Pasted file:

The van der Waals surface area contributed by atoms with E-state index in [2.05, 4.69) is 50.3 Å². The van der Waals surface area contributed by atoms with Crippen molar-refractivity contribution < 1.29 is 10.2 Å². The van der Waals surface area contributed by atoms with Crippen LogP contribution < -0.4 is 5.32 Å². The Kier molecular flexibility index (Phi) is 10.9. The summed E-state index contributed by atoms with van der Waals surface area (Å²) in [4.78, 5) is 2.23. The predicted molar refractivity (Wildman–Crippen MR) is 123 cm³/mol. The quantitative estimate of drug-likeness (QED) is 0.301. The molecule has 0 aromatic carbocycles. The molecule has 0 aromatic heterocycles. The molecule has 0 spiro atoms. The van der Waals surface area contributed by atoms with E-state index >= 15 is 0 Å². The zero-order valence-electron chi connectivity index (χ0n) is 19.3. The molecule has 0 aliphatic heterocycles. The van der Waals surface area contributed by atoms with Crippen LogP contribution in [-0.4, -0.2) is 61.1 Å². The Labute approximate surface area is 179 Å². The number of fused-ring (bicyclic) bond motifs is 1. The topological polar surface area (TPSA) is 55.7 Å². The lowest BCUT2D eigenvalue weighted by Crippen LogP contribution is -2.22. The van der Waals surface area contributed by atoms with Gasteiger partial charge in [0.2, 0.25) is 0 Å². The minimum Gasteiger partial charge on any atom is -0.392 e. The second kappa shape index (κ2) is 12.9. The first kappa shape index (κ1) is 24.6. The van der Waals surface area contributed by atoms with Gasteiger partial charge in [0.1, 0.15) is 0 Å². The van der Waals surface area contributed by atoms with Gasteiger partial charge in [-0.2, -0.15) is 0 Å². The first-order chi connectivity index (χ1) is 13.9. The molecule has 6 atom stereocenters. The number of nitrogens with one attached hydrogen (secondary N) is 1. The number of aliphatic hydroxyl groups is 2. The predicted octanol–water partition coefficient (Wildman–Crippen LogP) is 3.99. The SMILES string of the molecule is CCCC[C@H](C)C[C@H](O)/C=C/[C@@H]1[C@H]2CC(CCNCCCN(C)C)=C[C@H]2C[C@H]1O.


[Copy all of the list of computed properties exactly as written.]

The van der Waals surface area contributed by atoms with E-state index in [2.05, 4.69) is 50.3 Å². The van der Waals surface area contributed by atoms with Crippen molar-refractivity contribution < 1.29 is 10.2 Å². The van der Waals surface area contributed by atoms with Crippen LogP contribution < -0.4 is 5.32 Å². The Kier molecular flexibility index (Phi) is 10.9. The summed E-state index contributed by atoms with van der Waals surface area (Å²) in [4.78, 5) is 2.23. The predicted molar refractivity (Wildman–Crippen MR) is 123 cm³/mol. The quantitative estimate of drug-likeness (QED) is 0.301. The molecule has 0 aromatic carbocycles. The molecule has 0 aromatic heterocycles. The molecule has 0 spiro atoms. The van der Waals surface area contributed by atoms with E-state index >= 15 is 0 Å². The zero-order valence-electron chi connectivity index (χ0n) is 19.3. The molecule has 0 aliphatic heterocycles. The van der Waals surface area contributed by atoms with Crippen LogP contribution in [-0.4, -0.2) is 61.1 Å². The Labute approximate surface area is 179 Å². The number of fused-ring (bicyclic) bond motifs is 1. The topological polar surface area (TPSA) is 55.7 Å². The lowest BCUT2D eigenvalue weighted by Crippen LogP contribution is -2.22. The van der Waals surface area contributed by atoms with Gasteiger partial charge in [0.2, 0.25) is 0 Å². The minimum Gasteiger partial charge on any atom is -0.392 e. The second kappa shape index (κ2) is 12.9. The first kappa shape index (κ1) is 24.6. The van der Waals surface area contributed by atoms with Gasteiger partial charge in [0.1, 0.15) is 0 Å². The van der Waals surface area contributed by atoms with Gasteiger partial charge in [-0.2, -0.15) is 0 Å². The first-order chi connectivity index (χ1) is 13.9. The molecule has 6 atom stereocenters. The number of nitrogens with one attached hydrogen (secondary N) is 1. The number of aliphatic hydroxyl groups is 2. The predicted octanol–water partition coefficient (Wildman–Crippen LogP) is 3.99. The SMILES string of the molecule is CCCC[C@H](C)C[C@H](O)/C=C/[C@@H]1[C@H]2CC(CCNCCCN(C)C)=C[C@H]2C[C@H]1O.